Later, Mayers weighs in on possible targets with the NHL trade deadline just six weeks away.
Listen to the latest episode of the Hawks Talk Podcast below:
Bears GM Ryan Pace struck gold with his signing of Jerrell Freeman last offseason.
Freeman, who signed a three-year, $12 million contract with the Bears last March, was graded as the NFL's No. 1 inside linebacker in 2016, according to Pro Football Focus.
Freeman's 93.8 overall grade was PFF's third-highest defensive grade behind Los Angeles Rams All-Pro defensive lineman Aaron Donald (95.6) and Oakland Raiders standout edge rusher Khalil Mack (93.9).
Here's what PFF's Mike Renner had to say about Freeman's historic 2016 season:
One of the most impressive pure statistics any player amassed this season came from Bears linebacker Jerrell Freeman. He made 40 tackles in coverage while missing only one tackle attempt. That ratio is insane, and it’s the best we’ve recorded since 2012. That’s about the only exciting stat, though, as the Bears’ front-seven desperately missed a fully-healthy Pernell McPhee for a good portion of the year.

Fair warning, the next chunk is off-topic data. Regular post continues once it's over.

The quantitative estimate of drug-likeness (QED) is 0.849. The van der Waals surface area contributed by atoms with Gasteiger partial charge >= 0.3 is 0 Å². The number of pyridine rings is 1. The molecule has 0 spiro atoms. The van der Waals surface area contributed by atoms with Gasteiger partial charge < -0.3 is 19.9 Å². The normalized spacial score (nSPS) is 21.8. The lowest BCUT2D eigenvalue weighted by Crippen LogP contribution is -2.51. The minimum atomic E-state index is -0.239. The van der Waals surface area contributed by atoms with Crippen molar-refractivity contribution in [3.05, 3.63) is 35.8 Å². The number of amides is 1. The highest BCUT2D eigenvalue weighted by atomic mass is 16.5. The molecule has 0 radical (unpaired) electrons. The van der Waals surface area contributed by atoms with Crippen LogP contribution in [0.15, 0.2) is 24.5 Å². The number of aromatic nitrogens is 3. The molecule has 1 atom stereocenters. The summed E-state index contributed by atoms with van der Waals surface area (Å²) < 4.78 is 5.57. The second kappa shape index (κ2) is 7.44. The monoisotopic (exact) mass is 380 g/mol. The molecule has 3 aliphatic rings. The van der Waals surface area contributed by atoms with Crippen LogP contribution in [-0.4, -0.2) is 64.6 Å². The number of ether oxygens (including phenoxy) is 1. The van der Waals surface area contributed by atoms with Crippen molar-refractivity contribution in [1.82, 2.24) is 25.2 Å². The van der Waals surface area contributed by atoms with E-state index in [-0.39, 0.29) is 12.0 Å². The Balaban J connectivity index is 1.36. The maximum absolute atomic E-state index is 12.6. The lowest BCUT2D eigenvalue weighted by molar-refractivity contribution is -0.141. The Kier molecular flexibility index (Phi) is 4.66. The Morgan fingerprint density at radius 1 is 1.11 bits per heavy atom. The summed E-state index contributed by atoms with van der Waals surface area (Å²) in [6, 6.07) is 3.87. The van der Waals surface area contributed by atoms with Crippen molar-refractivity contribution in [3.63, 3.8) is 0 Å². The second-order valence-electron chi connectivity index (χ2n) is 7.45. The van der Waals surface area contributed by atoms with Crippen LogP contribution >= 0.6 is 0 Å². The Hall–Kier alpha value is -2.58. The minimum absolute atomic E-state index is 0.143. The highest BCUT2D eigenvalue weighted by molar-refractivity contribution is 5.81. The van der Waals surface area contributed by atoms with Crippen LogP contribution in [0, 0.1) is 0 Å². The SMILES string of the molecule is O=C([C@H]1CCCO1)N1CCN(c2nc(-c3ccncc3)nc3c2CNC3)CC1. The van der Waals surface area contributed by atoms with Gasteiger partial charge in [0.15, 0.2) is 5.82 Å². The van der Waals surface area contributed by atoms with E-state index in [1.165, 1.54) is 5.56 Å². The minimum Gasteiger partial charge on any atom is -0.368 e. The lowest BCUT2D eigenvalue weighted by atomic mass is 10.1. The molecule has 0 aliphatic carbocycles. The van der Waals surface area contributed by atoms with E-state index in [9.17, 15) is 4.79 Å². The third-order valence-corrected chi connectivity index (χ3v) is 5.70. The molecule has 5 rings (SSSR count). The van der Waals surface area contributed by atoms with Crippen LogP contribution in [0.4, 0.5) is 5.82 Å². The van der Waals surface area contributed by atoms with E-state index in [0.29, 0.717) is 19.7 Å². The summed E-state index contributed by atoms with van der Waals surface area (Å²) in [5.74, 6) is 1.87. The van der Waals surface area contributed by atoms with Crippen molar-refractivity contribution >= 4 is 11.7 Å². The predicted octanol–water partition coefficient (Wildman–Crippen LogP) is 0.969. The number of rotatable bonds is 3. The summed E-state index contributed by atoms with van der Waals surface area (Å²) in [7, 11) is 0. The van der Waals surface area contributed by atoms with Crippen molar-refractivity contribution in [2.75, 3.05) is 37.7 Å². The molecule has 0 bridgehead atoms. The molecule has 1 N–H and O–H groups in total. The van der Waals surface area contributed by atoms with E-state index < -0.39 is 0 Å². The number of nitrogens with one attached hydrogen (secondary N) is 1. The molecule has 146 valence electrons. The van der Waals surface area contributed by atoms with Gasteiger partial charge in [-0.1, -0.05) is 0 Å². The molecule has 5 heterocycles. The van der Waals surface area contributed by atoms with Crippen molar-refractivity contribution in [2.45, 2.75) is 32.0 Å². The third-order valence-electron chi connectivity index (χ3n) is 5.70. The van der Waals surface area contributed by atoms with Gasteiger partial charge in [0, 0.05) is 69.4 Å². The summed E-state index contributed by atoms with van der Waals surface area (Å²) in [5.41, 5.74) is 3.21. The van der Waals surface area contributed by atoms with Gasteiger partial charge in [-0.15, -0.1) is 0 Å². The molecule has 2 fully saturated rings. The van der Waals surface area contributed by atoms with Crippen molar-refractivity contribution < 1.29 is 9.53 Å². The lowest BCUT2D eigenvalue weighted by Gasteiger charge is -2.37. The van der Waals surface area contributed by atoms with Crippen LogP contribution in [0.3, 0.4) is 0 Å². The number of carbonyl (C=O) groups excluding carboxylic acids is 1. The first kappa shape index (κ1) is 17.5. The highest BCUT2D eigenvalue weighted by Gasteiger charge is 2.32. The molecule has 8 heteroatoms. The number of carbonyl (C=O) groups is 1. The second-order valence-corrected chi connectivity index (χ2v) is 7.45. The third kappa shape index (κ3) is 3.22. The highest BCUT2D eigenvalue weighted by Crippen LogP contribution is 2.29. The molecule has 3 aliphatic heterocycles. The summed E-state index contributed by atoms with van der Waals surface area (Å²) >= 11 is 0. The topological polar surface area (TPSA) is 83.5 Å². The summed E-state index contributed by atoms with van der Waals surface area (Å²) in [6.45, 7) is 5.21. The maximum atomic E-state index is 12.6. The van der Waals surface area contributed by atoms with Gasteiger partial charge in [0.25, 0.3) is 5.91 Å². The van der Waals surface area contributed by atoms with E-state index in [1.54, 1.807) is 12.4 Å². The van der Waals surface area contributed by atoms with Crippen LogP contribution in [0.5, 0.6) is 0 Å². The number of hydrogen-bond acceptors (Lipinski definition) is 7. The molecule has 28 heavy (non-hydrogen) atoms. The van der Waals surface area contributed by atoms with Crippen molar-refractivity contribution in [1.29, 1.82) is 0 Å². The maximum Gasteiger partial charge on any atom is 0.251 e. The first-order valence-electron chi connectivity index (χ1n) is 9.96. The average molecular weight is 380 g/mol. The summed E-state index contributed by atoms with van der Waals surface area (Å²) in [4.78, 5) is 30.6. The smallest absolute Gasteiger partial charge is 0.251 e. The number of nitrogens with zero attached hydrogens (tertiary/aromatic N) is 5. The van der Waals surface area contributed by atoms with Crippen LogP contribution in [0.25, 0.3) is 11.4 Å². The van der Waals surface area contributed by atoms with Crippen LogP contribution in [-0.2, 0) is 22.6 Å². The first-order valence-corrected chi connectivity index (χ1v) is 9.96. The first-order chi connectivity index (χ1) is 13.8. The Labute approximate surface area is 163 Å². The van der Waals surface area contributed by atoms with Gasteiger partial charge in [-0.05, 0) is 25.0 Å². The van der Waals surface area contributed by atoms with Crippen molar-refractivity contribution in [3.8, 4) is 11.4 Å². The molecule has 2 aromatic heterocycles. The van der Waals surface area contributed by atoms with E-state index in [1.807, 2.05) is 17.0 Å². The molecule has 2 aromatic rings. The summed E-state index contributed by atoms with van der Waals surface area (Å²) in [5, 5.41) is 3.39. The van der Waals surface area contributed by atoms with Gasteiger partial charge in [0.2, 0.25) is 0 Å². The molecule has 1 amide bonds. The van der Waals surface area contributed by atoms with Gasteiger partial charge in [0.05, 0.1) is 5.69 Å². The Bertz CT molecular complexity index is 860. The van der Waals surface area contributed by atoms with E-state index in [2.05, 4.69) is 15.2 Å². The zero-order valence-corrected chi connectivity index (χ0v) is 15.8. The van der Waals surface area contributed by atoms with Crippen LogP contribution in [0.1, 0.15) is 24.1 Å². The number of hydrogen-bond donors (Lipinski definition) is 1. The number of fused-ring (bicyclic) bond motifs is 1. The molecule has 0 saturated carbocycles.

Despite Freeman's outstanding season, he was left off of PFF's All-Pro Team for 2016. Although he was ranked ahead of Seahawks linebacker Bobby Wagner (91.6) and Carolina Panthers linebacker Luke Kuechly (92.9), PFF likely omitted Freeman due to him missing four games with a PED suspension.
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In his first season with the Bears, the 30-year-old Freeman led the team with 110 tackles (the next highest total was Harold Jones-Quartey's 78). Freeman also finished with a team-high 7 tackles for a loss.
Check out a snapshot below of Freeman's PFF metrics from last season:
If there's any doubt about Freeman's play falling off after serving a suspension, he put that theory to rest. Freeman's second-best game grade came in Week 17 against the Minnesota Vikings (3.5). Freeman also had a positive grade (1.4) in his first game coming off the suspension against the Washington Redskins in Week 16.
"People know me," Freeman told the media after returning from suspension. "People know who I am. People know what I'm about. I wouldn't do that on purpose. I made a mistake and that's what it is. It's not like I was going out of my way to do something (illegal). But it happened. It's my fault and I take responsibility for it."